Venous ablation is an exciting new technique that is revolutionizing the treatment of venous reflux in legs. This site gives a brief discussion of venous reflux and the venous ablation procedure.
|Fig 1. In the normal situation, valves in the vein wall keep blood flowing toward the heart (green arrows). When the valves are damaged, blood can flow backwards (red arrows) dilating the vein and pooling in the leg. When the vein is ablated, normal blood flow direction is restored.|
What is venous reflux?
Venous stasis is a common condition in which the flow of blood from the legs to the heart is abnormal. Most people assume that the heart pumps blood out to the legs and then pumps it back. That's only half right. Actually, the heart only pumps the blood out. Leg muscles pump it back. Every time a leg muscle tightens (called contraction), it squeezes the leg veins flat. Blood is pushed through the veins like toothpaste being squeezed from a tube. When everything is working normally, a series of one-way gates (called valves) makes sure that the blood can only move one direction: toward the heart. However, when the valves are damaged, the "muscle pump" doesn't work (imagine a busy intersection with no traffic signals). This condition is called reflux and most often involves a large leg vein called the saphenous vein. When saphenous reflux is present, blood simply pools in the legs, causing everything from unsightly varicose veins to severe pain and ulceration of the skin. [Fig. 1]
How is it treated?
The easiest treatment is to wear compression stockings. These special socks gently squeeze the leg, helping the muscle pump to work more effectively. If compression stockings do not help, the abnormal vein must be eliminated. Historically, this has been done with a surgical procedure called "vein stripping." It can now be done with a non-surgical technique known as venous ablation.
|Fig 2. The laser fiber is inserted into the dilated vein. It is then activated and withdrawn, causing the vein to close down and become sealed off.|
What is venous ablation?
Venous ablation eliminates the abnormal, refluxing vein by sealing it closed. The vein does not actually have to be removed from your body, as in vein stripping.
How is venous ablation done?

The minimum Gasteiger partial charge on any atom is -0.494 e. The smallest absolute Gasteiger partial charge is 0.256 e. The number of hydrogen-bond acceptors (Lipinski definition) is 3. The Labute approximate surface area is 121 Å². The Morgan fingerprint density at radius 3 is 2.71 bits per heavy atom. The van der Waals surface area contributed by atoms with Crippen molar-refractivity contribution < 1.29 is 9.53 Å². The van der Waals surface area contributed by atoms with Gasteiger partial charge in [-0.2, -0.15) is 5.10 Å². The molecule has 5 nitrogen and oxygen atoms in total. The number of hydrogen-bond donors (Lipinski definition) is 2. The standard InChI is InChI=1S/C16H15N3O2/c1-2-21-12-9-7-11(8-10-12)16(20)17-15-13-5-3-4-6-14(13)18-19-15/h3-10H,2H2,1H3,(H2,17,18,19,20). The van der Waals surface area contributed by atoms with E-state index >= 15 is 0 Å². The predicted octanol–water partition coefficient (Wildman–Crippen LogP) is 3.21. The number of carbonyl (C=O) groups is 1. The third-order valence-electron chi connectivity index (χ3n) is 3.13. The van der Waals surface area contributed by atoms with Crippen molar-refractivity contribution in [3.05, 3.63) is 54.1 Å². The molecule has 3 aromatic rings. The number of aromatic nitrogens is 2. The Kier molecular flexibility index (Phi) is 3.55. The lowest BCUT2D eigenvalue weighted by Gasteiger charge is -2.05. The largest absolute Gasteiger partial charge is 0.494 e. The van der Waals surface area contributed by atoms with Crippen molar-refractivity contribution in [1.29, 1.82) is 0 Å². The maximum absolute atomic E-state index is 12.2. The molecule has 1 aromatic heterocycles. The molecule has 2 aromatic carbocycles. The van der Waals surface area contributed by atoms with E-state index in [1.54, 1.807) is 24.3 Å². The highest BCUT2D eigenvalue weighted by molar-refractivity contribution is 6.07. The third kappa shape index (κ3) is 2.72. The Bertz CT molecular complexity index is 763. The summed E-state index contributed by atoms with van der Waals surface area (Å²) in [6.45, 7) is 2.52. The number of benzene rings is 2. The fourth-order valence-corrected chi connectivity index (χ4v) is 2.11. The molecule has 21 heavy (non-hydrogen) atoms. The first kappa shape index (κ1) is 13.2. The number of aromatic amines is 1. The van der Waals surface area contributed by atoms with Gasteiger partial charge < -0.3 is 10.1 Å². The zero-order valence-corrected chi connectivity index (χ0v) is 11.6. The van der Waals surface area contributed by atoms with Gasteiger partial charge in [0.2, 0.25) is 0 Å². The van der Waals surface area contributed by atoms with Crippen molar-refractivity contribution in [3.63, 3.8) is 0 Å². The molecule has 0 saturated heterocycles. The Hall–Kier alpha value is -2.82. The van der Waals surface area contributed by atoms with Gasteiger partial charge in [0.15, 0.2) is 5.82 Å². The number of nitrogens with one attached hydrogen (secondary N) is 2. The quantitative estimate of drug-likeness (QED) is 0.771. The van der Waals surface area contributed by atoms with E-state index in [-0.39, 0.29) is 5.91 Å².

Through a tiny incision at the knee (the size of a pencil point), a small tube is placed into the saphenous vein. Then, a laser or radiofrequency fiber is passed through the tube into the vein. Once in place, the fiber is activated, delivering very localized heat to the vein wall. In response, the vein closes down and becomes permanently blocked. [Fig. 2]
Don't I need my veins?
Yes, veins are necessary for blood return from the legs to the heart. Venous ablation treats only the abnormal vein that is allowing blood to flow backwards. Since this vein has lost its ability to carry blood in the correct direction, it is no longer needed.
Is it painful?
The amount of energy delivered to the vein is actually very small and only affects the local vein wall. We use local anesthesia (like your dentist), but nothing stronger is generally needed. Afterwards, there may be some mild to moderate discomfort for a week to ten days, but this usually responds well to over-the-counter medications like aspirin or ibuprofen.
How quickly does it work?
The ablation procedure closes the vein immediately. The improvement in blood flow happens right away. However, it may take a few weeks for the original symptoms to go away, and large varicose veins may need some additional minor treatment.
|Before and after images of a recent patient showing the marked improvement in their varicose veins, which are common viable signs of venous reflux.
Will it work for me?
If your saphenous vein has reflux, venous ablation will probably help to eliminate your symptoms. The best way to test for reflux is by ultrasound examination. OHSU offers a comprehensive ultrasound screening for saphenous reflux every Wednesdays. Appointments can be made by calling the Dotter Institute at (503) 494-7660. [See figures of sample cases]
|Before and after images of a recent patient.|